US7421995Jul 12, 2006Sep 9, 2008Zajac Optimum Output Motors, Inc.Rotary valve system and engine using the same
US7594492Jul 12, 2006Sep 29, 2009Zajac Optimum Output Motors, Inc.Rotary valve system and engine using the same
US8499727Jun 5, 2008Aug 6, 2013Stuart B. Pett, Jr.Parallel cycle internal combustion engine
US8714119 *Aug 5, 2013May 6, 2014Stuart B. Pett, Jr.Parallel cycle internal combustion engine with double headed, double sided piston arrangement
US20060254554 *Mar 9, 2006Nov 16, 2006John ZajacRotary valve system and engine using the same
US20070017477 *Jul 12, 2006Jan 25, 2007John ZajacRotary Valve System and Engine Using the Same
US20130327291 *Aug 5, 2013Dec 12, 2013Stuart B. Pett, Jr.Parallel cycle internal combustion engine with double headed, double sided piston arrangement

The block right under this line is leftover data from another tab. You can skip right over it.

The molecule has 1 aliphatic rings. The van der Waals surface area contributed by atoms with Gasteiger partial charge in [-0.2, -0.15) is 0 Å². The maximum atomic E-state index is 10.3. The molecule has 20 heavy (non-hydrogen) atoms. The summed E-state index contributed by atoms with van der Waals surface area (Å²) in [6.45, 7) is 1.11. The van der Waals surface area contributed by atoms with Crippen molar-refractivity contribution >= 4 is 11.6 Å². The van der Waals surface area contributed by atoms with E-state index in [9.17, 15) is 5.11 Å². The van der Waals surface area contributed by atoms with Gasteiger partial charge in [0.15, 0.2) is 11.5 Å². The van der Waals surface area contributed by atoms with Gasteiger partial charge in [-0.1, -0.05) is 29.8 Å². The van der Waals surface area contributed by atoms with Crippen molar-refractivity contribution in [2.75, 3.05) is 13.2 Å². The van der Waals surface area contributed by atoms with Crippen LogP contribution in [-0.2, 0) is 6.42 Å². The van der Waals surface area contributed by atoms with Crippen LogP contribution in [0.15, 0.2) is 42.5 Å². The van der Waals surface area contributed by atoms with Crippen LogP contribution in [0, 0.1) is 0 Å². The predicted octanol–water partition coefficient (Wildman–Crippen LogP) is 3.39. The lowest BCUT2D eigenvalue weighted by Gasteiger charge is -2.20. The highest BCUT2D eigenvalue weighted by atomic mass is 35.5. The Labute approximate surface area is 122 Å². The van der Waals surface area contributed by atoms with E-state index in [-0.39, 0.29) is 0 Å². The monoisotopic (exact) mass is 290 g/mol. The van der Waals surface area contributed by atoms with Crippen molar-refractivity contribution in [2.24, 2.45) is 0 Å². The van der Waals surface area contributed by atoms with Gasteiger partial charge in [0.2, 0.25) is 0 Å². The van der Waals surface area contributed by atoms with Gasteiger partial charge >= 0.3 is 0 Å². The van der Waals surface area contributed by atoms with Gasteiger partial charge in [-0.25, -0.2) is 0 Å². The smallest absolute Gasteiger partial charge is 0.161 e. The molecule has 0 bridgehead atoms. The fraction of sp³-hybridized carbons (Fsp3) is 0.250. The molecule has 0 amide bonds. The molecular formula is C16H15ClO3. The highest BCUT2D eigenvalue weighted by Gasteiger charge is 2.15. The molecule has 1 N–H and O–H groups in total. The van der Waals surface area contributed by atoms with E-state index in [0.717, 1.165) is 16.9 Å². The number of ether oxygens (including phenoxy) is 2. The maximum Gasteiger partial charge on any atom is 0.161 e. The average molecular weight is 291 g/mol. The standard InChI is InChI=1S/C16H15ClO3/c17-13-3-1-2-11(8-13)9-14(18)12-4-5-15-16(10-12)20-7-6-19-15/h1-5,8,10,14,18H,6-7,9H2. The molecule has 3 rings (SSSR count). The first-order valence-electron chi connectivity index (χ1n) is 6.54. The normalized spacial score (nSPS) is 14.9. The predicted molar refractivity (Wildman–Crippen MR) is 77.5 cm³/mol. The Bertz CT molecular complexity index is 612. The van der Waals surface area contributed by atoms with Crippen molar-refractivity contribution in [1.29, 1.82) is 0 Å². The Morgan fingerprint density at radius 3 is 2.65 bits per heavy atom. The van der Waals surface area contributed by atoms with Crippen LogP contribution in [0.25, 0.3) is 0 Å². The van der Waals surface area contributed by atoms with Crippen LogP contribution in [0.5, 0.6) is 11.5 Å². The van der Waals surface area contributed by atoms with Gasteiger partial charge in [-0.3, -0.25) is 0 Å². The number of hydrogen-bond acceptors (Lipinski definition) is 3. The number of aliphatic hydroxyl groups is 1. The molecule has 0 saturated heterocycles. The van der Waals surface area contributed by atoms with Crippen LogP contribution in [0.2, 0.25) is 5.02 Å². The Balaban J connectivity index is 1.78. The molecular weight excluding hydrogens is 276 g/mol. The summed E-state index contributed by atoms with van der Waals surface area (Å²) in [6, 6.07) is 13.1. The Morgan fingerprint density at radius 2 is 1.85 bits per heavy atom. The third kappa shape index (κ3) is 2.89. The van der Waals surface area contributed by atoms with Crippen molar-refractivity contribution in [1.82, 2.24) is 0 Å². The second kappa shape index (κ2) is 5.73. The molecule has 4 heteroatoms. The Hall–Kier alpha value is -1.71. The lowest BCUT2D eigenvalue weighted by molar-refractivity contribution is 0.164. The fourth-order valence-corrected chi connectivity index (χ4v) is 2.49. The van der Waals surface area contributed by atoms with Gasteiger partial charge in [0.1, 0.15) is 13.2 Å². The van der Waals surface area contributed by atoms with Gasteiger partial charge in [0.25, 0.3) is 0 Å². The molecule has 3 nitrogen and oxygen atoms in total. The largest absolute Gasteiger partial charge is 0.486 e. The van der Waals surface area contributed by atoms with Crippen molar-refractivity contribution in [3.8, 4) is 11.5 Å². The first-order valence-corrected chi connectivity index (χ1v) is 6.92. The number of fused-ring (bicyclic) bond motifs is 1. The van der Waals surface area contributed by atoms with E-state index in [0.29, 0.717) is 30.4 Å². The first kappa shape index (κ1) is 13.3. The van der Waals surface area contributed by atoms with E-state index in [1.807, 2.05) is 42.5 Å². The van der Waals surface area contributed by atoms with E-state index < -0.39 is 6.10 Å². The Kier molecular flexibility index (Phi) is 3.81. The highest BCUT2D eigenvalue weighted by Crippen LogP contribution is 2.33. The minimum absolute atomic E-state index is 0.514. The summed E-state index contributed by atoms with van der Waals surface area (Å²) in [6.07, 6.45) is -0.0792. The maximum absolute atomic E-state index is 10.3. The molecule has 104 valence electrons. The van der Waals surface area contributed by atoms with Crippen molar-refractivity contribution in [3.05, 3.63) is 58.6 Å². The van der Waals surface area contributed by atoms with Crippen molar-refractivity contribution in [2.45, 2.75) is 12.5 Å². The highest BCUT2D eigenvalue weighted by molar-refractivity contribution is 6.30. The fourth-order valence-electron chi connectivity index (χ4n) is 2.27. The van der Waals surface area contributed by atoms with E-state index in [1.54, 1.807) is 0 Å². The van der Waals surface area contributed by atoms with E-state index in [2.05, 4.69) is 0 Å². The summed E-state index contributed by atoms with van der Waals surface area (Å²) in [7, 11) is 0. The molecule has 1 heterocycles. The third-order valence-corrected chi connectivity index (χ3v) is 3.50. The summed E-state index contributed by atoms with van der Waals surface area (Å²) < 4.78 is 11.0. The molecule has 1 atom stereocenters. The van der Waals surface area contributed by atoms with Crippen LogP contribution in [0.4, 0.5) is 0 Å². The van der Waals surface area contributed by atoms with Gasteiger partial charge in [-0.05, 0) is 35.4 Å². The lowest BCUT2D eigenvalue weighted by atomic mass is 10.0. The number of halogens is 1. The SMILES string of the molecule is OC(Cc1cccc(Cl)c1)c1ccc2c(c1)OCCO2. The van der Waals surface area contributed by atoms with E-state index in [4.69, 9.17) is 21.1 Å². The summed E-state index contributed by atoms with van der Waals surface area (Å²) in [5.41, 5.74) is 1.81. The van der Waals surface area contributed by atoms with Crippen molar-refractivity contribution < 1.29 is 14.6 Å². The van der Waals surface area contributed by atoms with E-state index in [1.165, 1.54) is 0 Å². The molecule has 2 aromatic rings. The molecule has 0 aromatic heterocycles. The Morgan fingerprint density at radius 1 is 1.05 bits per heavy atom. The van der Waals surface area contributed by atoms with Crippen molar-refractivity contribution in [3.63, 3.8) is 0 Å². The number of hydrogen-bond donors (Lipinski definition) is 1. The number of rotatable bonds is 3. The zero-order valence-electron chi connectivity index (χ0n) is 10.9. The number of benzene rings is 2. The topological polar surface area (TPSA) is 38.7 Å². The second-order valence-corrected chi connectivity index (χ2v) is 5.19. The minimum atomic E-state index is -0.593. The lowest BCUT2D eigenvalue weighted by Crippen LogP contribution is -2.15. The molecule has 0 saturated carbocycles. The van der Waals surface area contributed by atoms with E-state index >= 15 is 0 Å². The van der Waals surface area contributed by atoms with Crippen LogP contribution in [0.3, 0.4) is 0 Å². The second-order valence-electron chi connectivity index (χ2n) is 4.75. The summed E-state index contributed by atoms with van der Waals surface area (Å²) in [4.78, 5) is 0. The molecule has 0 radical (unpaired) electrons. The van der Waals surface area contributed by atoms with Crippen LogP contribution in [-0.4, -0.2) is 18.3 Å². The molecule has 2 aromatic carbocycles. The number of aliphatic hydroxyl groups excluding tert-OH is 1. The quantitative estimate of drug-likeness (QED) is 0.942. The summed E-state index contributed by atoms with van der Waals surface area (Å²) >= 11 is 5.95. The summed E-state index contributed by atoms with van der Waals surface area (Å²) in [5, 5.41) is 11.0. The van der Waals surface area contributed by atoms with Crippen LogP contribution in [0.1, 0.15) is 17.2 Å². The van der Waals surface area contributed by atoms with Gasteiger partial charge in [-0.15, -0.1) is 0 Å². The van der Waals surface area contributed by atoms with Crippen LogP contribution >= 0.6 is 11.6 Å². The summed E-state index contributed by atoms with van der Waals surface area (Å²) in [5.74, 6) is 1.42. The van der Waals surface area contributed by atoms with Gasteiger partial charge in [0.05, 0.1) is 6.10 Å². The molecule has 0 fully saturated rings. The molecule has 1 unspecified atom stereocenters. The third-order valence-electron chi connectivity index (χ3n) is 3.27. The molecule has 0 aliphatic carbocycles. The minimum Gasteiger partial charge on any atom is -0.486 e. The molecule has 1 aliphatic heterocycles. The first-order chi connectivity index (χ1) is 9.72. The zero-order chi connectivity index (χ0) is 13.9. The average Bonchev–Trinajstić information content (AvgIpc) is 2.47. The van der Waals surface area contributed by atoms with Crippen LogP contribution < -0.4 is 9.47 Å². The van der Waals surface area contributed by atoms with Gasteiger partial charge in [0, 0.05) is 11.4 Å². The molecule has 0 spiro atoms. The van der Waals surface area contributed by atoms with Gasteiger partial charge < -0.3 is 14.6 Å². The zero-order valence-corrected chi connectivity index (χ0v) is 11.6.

WO1999014470A1Sep 7, 1998Mar 25, 1999Timothy StoneImprovements in and relating to internal combustion engines
Classifications
U.S. Classification123/190.2, 123/80.00R, 123/190.1
International ClassificationF01L7/02
Cooperative ClassificationF01L7/021
European ClassificationF01L7/02A
Legal Events
DateCodeEventDescription
Dec 21, 1987ASAssignment
Owner name: VOLKSWAGEN AG, 3180 WOLFSBURG 1, FEDERAL REPUBLIC
Free format text: ASSIGNMENT OF ASSIGNORS INTEREST.;ASSIGNOR:KRUGER, HERMANN;REEL/FRAME:004815/0170
Effective date: 19870805
Sep 23, 1991FPAYFee payment
Year of fee payment: 4
Dec 5, 1995REMIMaintenance fee reminder mailed
Apr 28, 1996LAPSLapse for failure to pay maintenance fees
Jul 9, 1996FPExpired due to failure to pay maintenance fee
Effective date: 19960501